Of the recovery bills approved by global governments during the peak of the pandemic, little focused on a green recovery. Most were attentive to quick-acting programs to protect jobs and to ensure the survival of businesses.
Now that COVID-19 has been at least partially contained, the short-term programs are being reviewed and the long-term stimulus programs are being debated and approved. As governments grapple with how best to stimulate their economies, some have already taken steps to divert significant sums to green investment. While there is a strong environmental rationale to this, as well as a deeply connected reduction in long-term financial risk, there is also evidence that investment in the green economy is a good method of stimulating well-paid jobs.
Recent analysis from Ernst & Young, looking specifically at Australia, outlined that investment in clean energy would create more than 100,000 direct jobs, nearly three times as many jobs for every dollar spent on fossil fuel developments, a riposte to the current discussions on making gas the central pillar for a recovery program. Similarly for the US, the green economy is one of the largest employers, providing nearly 9.5m jobs vs. the 900,000 in the fossil fuel industry according to a study by University College London. Furthermore, according to the Brookings Institution, mean hourly wages for American clean energy workers exceeded national averages by 8-19%.
However, as politics takes hold and the Australian and the US governments continue to debate the relative merit of stimulating fossil fuels or renewable energy progress is, fortunately, being made elsewhere.
In the EU, the proposed €750bn stimulus plans are being deliberated by member states and could include as much as €100bn for efforts to green the economy by 2050. The plan would require governments to use the funds only for projects that would be in line with the Green Deal and the EU goal of climate neutrality by 2050.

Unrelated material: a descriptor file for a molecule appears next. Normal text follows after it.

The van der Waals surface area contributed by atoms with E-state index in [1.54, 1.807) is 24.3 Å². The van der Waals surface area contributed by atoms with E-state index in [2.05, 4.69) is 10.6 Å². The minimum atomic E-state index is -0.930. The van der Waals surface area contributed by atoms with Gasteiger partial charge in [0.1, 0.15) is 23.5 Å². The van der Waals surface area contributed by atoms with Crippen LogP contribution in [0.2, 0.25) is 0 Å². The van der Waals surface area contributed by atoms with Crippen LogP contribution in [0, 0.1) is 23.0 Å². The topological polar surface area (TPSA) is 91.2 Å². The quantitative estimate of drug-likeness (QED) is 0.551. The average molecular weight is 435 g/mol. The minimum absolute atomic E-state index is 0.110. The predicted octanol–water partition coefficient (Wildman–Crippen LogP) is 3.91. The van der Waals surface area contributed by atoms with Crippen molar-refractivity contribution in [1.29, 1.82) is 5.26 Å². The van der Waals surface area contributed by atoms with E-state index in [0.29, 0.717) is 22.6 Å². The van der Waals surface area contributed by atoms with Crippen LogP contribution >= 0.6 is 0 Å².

Germany announced a €130bn stimulus program in early June with two notable elements to stimulate green industries. Despite much pressure to provide incentives for buyers of petrol and diesel cars as had been done in 2008, these proposals fell by the wayside, replaced by a doubling of the subsidy for electric vehicles – now €6,000 for a car that costs up to €40,000. In addition, a €50bn ‘future package’ of investment has been agreed which focuses on greening the economy, to be spent on expanding the charging infrastructure for electric vehicles, cap the renewables surcharge customers were spending for expansion of renewable energy and the development of hydrogen production capacity.
In China at the recent National People’s Congress President Xi Jinping emphasized the need to push forward initiatives which prioritise ecology and highlights green development. While there is also continued investment and opening of coal power capacity, there have also been positive initiatives announced. An extension of subsidies for EVs was announced a few months ago, and $1.4bn is committed to expanding the EV charging network by 50% in 2020, adding a total of 600,000 new charging points. In addition this week, China announced a 7.5% increase in subsidies for renewable energy, within which the solar industry incentives will increase by 14%.
And finally in South Korea, the recently reelected government has approved a stimulus package with a significant investment in the ‘New Green Deal’, accelerating the country to be the only Asian country committed to reaching net-zero emissions by 2050. The program includes investment in renewable energy, an introduction of a carbon tax, and the phasing out of domestic and overseas coal financing by public sector institutions.
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